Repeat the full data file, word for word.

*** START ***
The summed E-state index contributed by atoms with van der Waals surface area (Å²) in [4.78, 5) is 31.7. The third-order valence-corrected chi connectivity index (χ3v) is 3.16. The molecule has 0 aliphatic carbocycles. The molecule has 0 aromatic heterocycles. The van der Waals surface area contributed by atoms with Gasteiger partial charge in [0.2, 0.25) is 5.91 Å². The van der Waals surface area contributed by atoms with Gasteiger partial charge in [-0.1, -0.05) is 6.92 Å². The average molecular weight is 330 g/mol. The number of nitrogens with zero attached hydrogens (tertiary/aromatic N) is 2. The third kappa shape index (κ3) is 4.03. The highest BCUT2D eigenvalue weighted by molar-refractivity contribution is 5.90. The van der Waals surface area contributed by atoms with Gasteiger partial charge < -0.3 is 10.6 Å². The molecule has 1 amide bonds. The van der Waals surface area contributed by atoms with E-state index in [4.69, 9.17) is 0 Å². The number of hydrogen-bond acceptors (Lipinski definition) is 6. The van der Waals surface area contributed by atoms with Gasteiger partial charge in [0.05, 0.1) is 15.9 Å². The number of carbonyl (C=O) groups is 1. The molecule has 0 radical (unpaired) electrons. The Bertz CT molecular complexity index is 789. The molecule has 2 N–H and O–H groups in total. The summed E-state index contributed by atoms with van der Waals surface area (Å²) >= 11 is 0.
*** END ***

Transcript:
The summed E-state index contributed by atoms with van der Waals surface area (Å²) in [4.78, 5) is 31.7. The third-order valence-corrected chi connectivity index (χ3v) is 3.16. The molecule has 0 aliphatic carbocycles. The molecule has 0 aromatic heterocycles. The van der Waals surface area contributed by atoms with Gasteiger partial charge in [0.2, 0.25) is 5.91 Å². The van der Waals surface area contributed by atoms with Gasteiger partial charge in [-0.1, -0.05) is 6.92 Å². The average molecular weight is 330 g/mol. The number of nitrogens with zero attached hydrogens (tertiary/aromatic N) is 2. The third kappa shape index (κ3) is 4.03. The highest BCUT2D eigenvalue weighted by molar-refractivity contribution is 5.90. The van der Waals surface area contributed by atoms with Gasteiger partial charge < -0.3 is 10.6 Å². The molecule has 1 amide bonds. The van der Waals surface area contributed by atoms with E-state index in [4.69, 9.17) is 0 Å². The number of hydrogen-bond acceptors (Lipinski definition) is 6. The van der Waals surface area contributed by atoms with Gasteiger partial charge in [0.05, 0.1) is 15.9 Å². The number of carbonyl (C=O) groups is 1. The molecule has 0 radical (unpaired) electrons. The Bertz CT molecular complexity index is 789. The molecule has 2 N–H and O–H groups in total. The summed E-state index contributed by atoms with van der Waals surface area (Å²) >= 11 is 0.